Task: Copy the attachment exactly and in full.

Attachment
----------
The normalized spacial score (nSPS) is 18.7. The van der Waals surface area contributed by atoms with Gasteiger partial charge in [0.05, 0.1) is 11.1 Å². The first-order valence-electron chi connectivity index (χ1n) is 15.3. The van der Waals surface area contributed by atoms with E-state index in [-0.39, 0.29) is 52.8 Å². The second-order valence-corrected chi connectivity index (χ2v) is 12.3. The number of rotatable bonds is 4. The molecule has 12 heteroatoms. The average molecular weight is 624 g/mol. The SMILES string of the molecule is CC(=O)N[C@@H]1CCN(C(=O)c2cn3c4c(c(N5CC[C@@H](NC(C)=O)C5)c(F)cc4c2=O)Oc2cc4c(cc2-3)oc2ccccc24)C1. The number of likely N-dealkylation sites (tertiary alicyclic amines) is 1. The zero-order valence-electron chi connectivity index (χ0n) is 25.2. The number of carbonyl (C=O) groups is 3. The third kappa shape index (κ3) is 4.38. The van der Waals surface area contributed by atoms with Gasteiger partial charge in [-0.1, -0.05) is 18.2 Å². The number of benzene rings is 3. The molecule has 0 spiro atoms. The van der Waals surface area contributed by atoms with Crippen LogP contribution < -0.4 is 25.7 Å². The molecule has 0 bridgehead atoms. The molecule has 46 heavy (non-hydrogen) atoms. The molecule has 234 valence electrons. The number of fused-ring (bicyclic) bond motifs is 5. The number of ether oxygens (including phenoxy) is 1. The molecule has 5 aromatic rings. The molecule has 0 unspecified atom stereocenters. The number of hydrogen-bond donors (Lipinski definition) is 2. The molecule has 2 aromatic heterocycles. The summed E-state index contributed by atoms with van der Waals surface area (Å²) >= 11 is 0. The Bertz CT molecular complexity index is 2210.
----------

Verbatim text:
The normalized spacial score (nSPS) is 18.7. The van der Waals surface area contributed by atoms with Gasteiger partial charge in [0.05, 0.1) is 11.1 Å². The first-order valence-electron chi connectivity index (χ1n) is 15.3. The van der Waals surface area contributed by atoms with E-state index in [-0.39, 0.29) is 52.8 Å². The second-order valence-corrected chi connectivity index (χ2v) is 12.3. The number of rotatable bonds is 4. The molecule has 12 heteroatoms. The average molecular weight is 624 g/mol. The SMILES string of the molecule is CC(=O)N[C@@H]1CCN(C(=O)c2cn3c4c(c(N5CC[C@@H](NC(C)=O)C5)c(F)cc4c2=O)Oc2cc4c(cc2-3)oc2ccccc24)C1. The number of likely N-dealkylation sites (tertiary alicyclic amines) is 1. The zero-order valence-electron chi connectivity index (χ0n) is 25.2. The number of carbonyl (C=O) groups is 3. The third kappa shape index (κ3) is 4.38. The van der Waals surface area contributed by atoms with Gasteiger partial charge in [-0.1, -0.05) is 18.2 Å². The number of benzene rings is 3. The molecule has 0 spiro atoms. The van der Waals surface area contributed by atoms with Crippen LogP contribution < -0.4 is 25.7 Å². The molecule has 0 bridgehead atoms. The molecule has 46 heavy (non-hydrogen) atoms. The molecule has 234 valence electrons. The number of fused-ring (bicyclic) bond motifs is 5. The number of ether oxygens (including phenoxy) is 1. The molecule has 5 aromatic rings. The molecule has 0 unspecified atom stereocenters. The number of hydrogen-bond donors (Lipinski definition) is 2. The molecule has 2 aromatic heterocycles. The summed E-state index contributed by atoms with van der Waals surface area (Å²) >= 11 is 0. The Bertz CT molecular complexity index is 2210.